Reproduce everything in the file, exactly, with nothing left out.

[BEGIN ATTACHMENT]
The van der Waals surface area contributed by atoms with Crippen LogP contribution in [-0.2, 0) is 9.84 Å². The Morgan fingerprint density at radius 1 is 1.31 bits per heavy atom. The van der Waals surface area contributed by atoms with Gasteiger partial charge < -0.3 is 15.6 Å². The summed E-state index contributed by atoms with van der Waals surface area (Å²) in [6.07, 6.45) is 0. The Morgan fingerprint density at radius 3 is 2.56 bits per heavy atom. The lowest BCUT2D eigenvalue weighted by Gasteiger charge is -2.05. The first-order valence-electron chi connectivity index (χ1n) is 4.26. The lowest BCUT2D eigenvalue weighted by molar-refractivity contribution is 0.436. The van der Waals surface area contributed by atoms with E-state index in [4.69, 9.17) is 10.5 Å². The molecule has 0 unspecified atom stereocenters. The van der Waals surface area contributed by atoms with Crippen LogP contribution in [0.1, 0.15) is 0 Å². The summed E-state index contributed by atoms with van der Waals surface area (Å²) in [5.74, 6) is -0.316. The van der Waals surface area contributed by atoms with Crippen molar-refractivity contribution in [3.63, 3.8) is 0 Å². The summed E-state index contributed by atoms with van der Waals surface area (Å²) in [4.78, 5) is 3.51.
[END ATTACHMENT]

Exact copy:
The van der Waals surface area contributed by atoms with Crippen LogP contribution in [-0.2, 0) is 9.84 Å². The Morgan fingerprint density at radius 1 is 1.31 bits per heavy atom. The van der Waals surface area contributed by atoms with Gasteiger partial charge < -0.3 is 15.6 Å². The summed E-state index contributed by atoms with van der Waals surface area (Å²) in [6.07, 6.45) is 0. The Morgan fingerprint density at radius 3 is 2.56 bits per heavy atom. The lowest BCUT2D eigenvalue weighted by Gasteiger charge is -2.05. The first-order valence-electron chi connectivity index (χ1n) is 4.26. The lowest BCUT2D eigenvalue weighted by molar-refractivity contribution is 0.436. The van der Waals surface area contributed by atoms with E-state index in [4.69, 9.17) is 10.5 Å². The molecule has 0 unspecified atom stereocenters. The van der Waals surface area contributed by atoms with Crippen LogP contribution in [0.1, 0.15) is 0 Å². The summed E-state index contributed by atoms with van der Waals surface area (Å²) in [5.74, 6) is -0.316. The van der Waals surface area contributed by atoms with Crippen molar-refractivity contribution in [3.63, 3.8) is 0 Å². The summed E-state index contributed by atoms with van der Waals surface area (Å²) in [4.78, 5) is 3.51.